Part Four, "You Can Turn Failure Into Feedback", is mainly about how we can rethink what we may conceive of as failure. This is partly the 'glass half empty' versus 'the glass half full' idea i.e. very few so-called failures are unequivocal disasters but often have an upside to them If we concentrate on the negative we become dispirited but if we stop wallowing in the failure, stand back a little and we look at those aspects that were a success we can change the complexion of the whole event. Again, this is all very sensible. Part Four also has a chapter on chunking. This basically about how we can change our thinking by chunking up to superordinate categories or chunking down to subcategories and thus looking at the issue differently.
Part Five, "The Map Is Not The Territory", is all about understanding how language works -- or often does not work. The most useful chapter in this part is the one that alerts us to the dangers of unspecified (and often generalized) nouns and pronouns, fuzzy verbs, nominalizations (the making of processes into a thing), polarizing words such as 'always', 'never', etc. and, lastly, mind reading. This last harks back to earlier in the book when we were reminded that the words spoken by one person are often not interpreted by the receiver in the way intended by the speaker.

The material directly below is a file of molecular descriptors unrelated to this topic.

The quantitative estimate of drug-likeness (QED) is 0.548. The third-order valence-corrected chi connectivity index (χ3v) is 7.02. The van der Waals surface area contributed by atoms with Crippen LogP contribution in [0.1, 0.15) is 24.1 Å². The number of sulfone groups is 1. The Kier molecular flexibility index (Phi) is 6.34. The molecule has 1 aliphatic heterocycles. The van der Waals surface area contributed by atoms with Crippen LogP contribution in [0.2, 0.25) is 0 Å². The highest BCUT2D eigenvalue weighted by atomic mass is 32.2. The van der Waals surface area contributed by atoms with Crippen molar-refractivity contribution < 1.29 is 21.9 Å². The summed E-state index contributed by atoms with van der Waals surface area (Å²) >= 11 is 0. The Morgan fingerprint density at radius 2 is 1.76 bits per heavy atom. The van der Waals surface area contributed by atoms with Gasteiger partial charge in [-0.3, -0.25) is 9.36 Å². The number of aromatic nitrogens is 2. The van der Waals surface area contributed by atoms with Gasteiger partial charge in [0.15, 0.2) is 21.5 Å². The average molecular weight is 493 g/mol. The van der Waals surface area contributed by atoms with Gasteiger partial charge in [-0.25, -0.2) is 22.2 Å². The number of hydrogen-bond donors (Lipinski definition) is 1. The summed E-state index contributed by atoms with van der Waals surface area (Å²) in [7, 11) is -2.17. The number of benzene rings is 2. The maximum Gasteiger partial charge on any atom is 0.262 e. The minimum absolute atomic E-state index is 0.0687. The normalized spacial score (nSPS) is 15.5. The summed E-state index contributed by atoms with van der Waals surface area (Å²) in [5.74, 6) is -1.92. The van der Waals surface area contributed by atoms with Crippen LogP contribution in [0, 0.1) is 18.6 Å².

Part Six, "There Is A Positive Intention Behind Every Behavior", acknowledges that we all have aspects to our personality that can sometimes result in poor behavior. However, by finding new and better ways to achieve our goals, ways that are more positively intended and received, we can put ourselves into a winning situation. The chapter on reframing, looking at the same situation but from a different and potentially much more positive angle, can help us to see things in a much better light. The last chapter in this section is particularly helpful in trying to get us to connect with our own unconscious and thus ascertain what it is that we truly want to achieve.
The last part, Part Seven, "There Are Always More Choices", is a series of chapters about how we define our choices and how we can redefine them by avoiding polar thinking, changing the perspective from which we view them, and dissolving negative emotions so that we can view our choices positively.
Some may view the book as a whole as clichéd but many others will see it as full of sound advice. NLP is not a radically new approach -- it is a mixture of psychological insights and common sense but it is no less useful for that.
© 2009 Kevin M. Purday
Kevin M. Purday has just completed his fortieth year as a teacher and has recently returned to the U.K. after being principal of schools in the Middle East and Far East. His great interests are philosophy and psychology.